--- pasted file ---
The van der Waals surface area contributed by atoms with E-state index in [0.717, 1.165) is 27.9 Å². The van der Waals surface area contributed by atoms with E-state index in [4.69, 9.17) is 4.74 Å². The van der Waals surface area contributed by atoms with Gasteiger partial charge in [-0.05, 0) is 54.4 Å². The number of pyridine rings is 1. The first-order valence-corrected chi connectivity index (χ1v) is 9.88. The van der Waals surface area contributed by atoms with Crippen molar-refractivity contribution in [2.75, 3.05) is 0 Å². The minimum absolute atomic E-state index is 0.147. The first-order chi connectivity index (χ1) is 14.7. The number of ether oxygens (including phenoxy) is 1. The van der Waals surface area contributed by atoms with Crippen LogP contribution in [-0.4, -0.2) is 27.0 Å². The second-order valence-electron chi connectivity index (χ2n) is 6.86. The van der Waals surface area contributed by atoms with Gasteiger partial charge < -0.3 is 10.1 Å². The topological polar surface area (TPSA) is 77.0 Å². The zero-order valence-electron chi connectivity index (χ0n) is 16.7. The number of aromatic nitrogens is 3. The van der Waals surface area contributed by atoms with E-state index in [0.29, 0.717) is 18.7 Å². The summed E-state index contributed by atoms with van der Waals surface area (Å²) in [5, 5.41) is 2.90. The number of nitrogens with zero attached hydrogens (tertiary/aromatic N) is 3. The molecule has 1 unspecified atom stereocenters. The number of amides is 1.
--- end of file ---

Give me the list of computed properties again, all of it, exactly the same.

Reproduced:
The van der Waals surface area contributed by atoms with E-state index in [0.717, 1.165) is 27.9 Å². The van der Waals surface area contributed by atoms with E-state index in [4.69, 9.17) is 4.74 Å². The van der Waals surface area contributed by atoms with Gasteiger partial charge in [-0.05, 0) is 54.4 Å². The number of pyridine rings is 1. The first-order valence-corrected chi connectivity index (χ1v) is 9.88. The van der Waals surface area contributed by atoms with Crippen molar-refractivity contribution in [2.75, 3.05) is 0 Å². The minimum absolute atomic E-state index is 0.147. The first-order chi connectivity index (χ1) is 14.7. The number of ether oxygens (including phenoxy) is 1. The van der Waals surface area contributed by atoms with Crippen LogP contribution in [-0.4, -0.2) is 27.0 Å². The second-order valence-electron chi connectivity index (χ2n) is 6.86. The van der Waals surface area contributed by atoms with Gasteiger partial charge < -0.3 is 10.1 Å². The topological polar surface area (TPSA) is 77.0 Å². The zero-order valence-electron chi connectivity index (χ0n) is 16.7. The number of aromatic nitrogens is 3. The van der Waals surface area contributed by atoms with E-state index in [0.29, 0.717) is 18.7 Å². The summed E-state index contributed by atoms with van der Waals surface area (Å²) in [5, 5.41) is 2.90. The number of nitrogens with zero attached hydrogens (tertiary/aromatic N) is 3. The molecule has 1 unspecified atom stereocenters. The number of amides is 1.